(notes on behavioral categorization of Twitter accounts)
I don’t follow a lot of people on Twitter, but I still sometimes have trouble deciding whether the accounts I’m following are worth it. Folks with much longer follow lists presumably have even harder going.
Enter The Twit Cleaner, a (sadly, as of late 2013, defunct) service that scans your follow list and automatically categorizes the behavior of everyone on it. They have some straightforward heuristics for deciding whether someone is worth following, mostly documented in their FAQ:
Q. How are the (potential) bad guys broken down?
A. The possible categories are:
Dodgy - spam phrases, @ spamming, duplicate links etc
Absent - No updates in a month, or fewer than 10 tweets.
Repetitive - High numbers of duplicate tweets or links
Flooding - So high volume you can’t see anyone else
Non-Responsive - No interaction & those that follow back < 10%
Little New Content - Retweeting lots or just posting quotes
This is generally a good scheme, but its focus on conversational use of Twitter means that it misidentifies a few types of legitimate account as unsavory. I think a few special case categories would go a long way to making the service’s advice more useful.
These are the Twitter equivalent of a news ticker—they broadcast announcements related to something, but they don’t converse with people (as a general rule). The Cleaner dings them as
dodgy behavior: tweeting the same links all the time and/or
not interactional: hardly follow anyone. Examples include @NBCOlympics, @CDCemergency, @asym, @Astro_Soichi, and (ironically) @TwitCleaner itself (the problem here appears to be public
@somebody, your report is ready at directed tweets when direct messages fail).
These can probably be machine-identified as extreme outliers in follower-to-followed ratio. @asym and @Astro_Soichi don’t follow anyone; @NBCOlympics and @CDCemergency follow less than 0.1% of their follower numbers. @TwitCleaner likes to follow users of the service, though; maybe they should just whitelist themselves? Also, if Twitter-verified users are not already whitelisted (I wasn’t able to tell from my own report), perhaps they should be.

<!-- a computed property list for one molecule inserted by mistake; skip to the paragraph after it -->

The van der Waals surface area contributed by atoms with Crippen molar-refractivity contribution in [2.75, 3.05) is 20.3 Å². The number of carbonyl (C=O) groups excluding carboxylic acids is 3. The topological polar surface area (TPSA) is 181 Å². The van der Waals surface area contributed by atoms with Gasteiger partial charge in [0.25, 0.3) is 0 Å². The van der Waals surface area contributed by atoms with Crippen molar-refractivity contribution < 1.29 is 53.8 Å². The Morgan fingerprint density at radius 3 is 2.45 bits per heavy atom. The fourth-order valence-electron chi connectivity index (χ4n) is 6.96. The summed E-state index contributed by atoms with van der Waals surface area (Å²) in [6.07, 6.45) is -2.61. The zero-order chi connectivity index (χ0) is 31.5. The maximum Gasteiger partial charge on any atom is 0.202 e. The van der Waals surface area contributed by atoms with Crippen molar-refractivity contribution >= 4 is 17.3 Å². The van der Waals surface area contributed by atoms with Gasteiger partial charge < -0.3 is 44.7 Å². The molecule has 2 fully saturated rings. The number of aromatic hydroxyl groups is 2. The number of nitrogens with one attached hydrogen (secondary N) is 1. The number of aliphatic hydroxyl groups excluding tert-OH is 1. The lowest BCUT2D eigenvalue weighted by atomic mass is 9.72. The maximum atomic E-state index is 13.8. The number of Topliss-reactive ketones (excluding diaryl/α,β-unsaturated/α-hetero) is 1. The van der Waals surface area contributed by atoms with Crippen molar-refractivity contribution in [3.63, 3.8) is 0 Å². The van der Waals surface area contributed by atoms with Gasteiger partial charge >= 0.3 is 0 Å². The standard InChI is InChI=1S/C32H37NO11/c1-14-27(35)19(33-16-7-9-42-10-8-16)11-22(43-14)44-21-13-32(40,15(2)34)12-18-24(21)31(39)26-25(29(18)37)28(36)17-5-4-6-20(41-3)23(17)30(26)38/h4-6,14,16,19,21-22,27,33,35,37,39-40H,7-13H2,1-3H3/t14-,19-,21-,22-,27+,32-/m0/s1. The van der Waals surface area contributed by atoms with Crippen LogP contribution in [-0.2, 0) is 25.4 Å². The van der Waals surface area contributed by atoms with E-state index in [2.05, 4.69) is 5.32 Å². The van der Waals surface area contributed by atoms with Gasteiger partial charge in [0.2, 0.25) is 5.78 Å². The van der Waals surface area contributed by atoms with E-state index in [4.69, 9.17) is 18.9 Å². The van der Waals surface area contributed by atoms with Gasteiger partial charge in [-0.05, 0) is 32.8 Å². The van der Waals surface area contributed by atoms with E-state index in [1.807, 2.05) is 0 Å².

Lurkers are the opposite of announcement channels: they just read Twitter, they never post anything. Lurking is a time-honored tradition on the Internet and people shouldn’t be penalized for it. I have several lurkers on my follow list just on the off chance that they might start posting in the future.
Accounts that have never posted at all should be distinguished from accounts that post rarely. (The latter are often spammers. Lately Twitter itself has gotten a lot better about finding and banning spammers, but they still turn up now and then.)
Fictional character accounts
There are any number of fictional characters who regularly use Twitter—that is, their authors write and post tweets under their names, usually to provide a bonus story line, or to implement the fourth wall mail slot. Examples include @Othar of Girl Genius and the entire cast (caution: mildly NSFW; @pintsize0101 consistently links to egregiously NSFW images of the
where’s my brain bleach variety) of Questionable Content. Fictional characters may absent themselves for long periods because the bonus story line is on hold (Othar recently didn’t post anything for four months but is now back) and might not follow anyone but other characters from the same fictional world (the QC cast does this); both things get them unfairly dinged by the Cleaner.
It probably isn’t possible to identify fictional accounts in a mechanical way. However, you could pick out cliques in the follow graph, sets of accounts that are followed by many but that follow no one but each other, as deserving human attention. If Twitter implemented some sort of account-labeling scheme that would let the people behind the curtain mark accounts as fictional characters, that would be awesome.